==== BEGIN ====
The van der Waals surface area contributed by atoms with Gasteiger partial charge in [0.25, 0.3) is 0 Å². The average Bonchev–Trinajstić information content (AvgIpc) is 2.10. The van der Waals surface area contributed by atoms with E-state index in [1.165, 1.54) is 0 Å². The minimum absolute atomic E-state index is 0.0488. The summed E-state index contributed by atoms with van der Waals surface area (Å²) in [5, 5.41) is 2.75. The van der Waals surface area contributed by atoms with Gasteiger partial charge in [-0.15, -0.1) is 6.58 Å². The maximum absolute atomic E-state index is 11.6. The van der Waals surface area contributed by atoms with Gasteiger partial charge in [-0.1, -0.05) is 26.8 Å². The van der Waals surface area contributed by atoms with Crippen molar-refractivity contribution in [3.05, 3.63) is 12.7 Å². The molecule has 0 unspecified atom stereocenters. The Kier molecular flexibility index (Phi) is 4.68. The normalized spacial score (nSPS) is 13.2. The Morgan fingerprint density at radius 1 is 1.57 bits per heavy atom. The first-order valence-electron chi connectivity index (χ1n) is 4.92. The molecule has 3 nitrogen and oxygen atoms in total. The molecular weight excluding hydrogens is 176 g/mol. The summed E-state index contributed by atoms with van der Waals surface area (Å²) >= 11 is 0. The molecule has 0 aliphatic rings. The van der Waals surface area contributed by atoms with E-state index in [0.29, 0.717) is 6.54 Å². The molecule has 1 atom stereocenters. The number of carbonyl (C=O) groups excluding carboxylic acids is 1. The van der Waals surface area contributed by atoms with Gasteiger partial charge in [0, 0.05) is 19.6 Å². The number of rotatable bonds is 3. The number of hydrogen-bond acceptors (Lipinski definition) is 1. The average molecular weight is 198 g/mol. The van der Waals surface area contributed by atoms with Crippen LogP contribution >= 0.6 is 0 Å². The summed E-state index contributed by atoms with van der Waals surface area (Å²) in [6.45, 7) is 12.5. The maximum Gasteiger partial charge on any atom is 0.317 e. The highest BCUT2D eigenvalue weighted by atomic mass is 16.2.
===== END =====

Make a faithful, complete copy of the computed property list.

The van der Waals surface area contributed by atoms with Gasteiger partial charge in [0.25, 0.3) is 0 Å². The average Bonchev–Trinajstić information content (AvgIpc) is 2.10. The van der Waals surface area contributed by atoms with E-state index in [1.165, 1.54) is 0 Å². The minimum absolute atomic E-state index is 0.0488. The summed E-state index contributed by atoms with van der Waals surface area (Å²) in [5, 5.41) is 2.75. The van der Waals surface area contributed by atoms with Gasteiger partial charge in [-0.15, -0.1) is 6.58 Å². The maximum absolute atomic E-state index is 11.6. The van der Waals surface area contributed by atoms with Gasteiger partial charge in [-0.1, -0.05) is 26.8 Å². The van der Waals surface area contributed by atoms with Crippen molar-refractivity contribution in [3.05, 3.63) is 12.7 Å². The molecule has 0 unspecified atom stereocenters. The Kier molecular flexibility index (Phi) is 4.68. The normalized spacial score (nSPS) is 13.2. The Morgan fingerprint density at radius 1 is 1.57 bits per heavy atom. The first-order valence-electron chi connectivity index (χ1n) is 4.92. The molecule has 3 nitrogen and oxygen atoms in total. The molecular weight excluding hydrogens is 176 g/mol. The summed E-state index contributed by atoms with van der Waals surface area (Å²) >= 11 is 0. The molecule has 0 aliphatic rings. The van der Waals surface area contributed by atoms with E-state index in [0.29, 0.717) is 6.54 Å². The molecule has 1 atom stereocenters. The number of carbonyl (C=O) groups excluding carboxylic acids is 1. The van der Waals surface area contributed by atoms with Gasteiger partial charge in [0, 0.05) is 19.6 Å². The number of rotatable bonds is 3. The number of hydrogen-bond acceptors (Lipinski definition) is 1. The average molecular weight is 198 g/mol. The van der Waals surface area contributed by atoms with Crippen LogP contribution >= 0.6 is 0 Å². The summed E-state index contributed by atoms with van der Waals surface area (Å²) in [6.45, 7) is 12.5. The maximum Gasteiger partial charge on any atom is 0.317 e. The highest BCUT2D eigenvalue weighted by atomic mass is 16.2.